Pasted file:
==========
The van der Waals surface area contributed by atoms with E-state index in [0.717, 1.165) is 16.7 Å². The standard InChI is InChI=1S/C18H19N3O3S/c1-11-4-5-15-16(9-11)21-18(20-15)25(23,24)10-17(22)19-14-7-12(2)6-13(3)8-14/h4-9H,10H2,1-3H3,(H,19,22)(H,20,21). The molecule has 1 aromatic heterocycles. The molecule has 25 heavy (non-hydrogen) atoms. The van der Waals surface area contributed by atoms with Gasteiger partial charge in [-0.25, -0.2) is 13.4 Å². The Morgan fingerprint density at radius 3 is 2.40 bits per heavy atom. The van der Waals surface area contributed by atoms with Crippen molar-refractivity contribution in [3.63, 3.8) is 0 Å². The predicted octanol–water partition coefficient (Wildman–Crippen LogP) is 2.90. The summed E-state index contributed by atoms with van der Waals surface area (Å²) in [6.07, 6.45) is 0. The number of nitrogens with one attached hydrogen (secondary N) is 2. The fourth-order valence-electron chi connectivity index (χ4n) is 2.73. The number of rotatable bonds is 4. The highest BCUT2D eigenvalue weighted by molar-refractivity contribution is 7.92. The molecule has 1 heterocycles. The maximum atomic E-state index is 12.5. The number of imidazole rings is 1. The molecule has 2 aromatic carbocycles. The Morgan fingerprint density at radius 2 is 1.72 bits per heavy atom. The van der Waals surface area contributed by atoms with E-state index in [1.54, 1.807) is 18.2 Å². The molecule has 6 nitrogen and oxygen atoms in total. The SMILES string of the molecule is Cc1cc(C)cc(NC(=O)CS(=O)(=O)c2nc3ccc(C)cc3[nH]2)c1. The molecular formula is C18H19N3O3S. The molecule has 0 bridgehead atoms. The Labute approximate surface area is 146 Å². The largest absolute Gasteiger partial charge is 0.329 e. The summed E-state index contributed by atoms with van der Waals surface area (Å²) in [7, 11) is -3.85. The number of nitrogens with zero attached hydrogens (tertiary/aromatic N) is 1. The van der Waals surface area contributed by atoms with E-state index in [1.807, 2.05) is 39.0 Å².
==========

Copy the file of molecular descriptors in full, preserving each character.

The van der Waals surface area contributed by atoms with E-state index in [0.717, 1.165) is 16.7 Å². The standard InChI is InChI=1S/C18H19N3O3S/c1-11-4-5-15-16(9-11)21-18(20-15)25(23,24)10-17(22)19-14-7-12(2)6-13(3)8-14/h4-9H,10H2,1-3H3,(H,19,22)(H,20,21). The molecule has 1 aromatic heterocycles. The molecule has 25 heavy (non-hydrogen) atoms. The van der Waals surface area contributed by atoms with Gasteiger partial charge in [-0.25, -0.2) is 13.4 Å². The Morgan fingerprint density at radius 3 is 2.40 bits per heavy atom. The van der Waals surface area contributed by atoms with Crippen molar-refractivity contribution in [3.63, 3.8) is 0 Å². The predicted octanol–water partition coefficient (Wildman–Crippen LogP) is 2.90. The summed E-state index contributed by atoms with van der Waals surface area (Å²) in [6.07, 6.45) is 0. The number of nitrogens with one attached hydrogen (secondary N) is 2. The fourth-order valence-electron chi connectivity index (χ4n) is 2.73. The number of rotatable bonds is 4. The highest BCUT2D eigenvalue weighted by molar-refractivity contribution is 7.92. The molecule has 1 heterocycles. The maximum atomic E-state index is 12.5. The number of imidazole rings is 1. The molecule has 2 aromatic carbocycles. The Morgan fingerprint density at radius 2 is 1.72 bits per heavy atom. The van der Waals surface area contributed by atoms with E-state index in [1.54, 1.807) is 18.2 Å². The molecule has 6 nitrogen and oxygen atoms in total. The SMILES string of the molecule is Cc1cc(C)cc(NC(=O)CS(=O)(=O)c2nc3ccc(C)cc3[nH]2)c1. The molecular formula is C18H19N3O3S. The molecule has 0 bridgehead atoms. The Labute approximate surface area is 146 Å². The largest absolute Gasteiger partial charge is 0.329 e. The summed E-state index contributed by atoms with van der Waals surface area (Å²) in [7, 11) is -3.85. The number of nitrogens with zero attached hydrogens (tertiary/aromatic N) is 1. The van der Waals surface area contributed by atoms with E-state index in [1.807, 2.05) is 39.0 Å².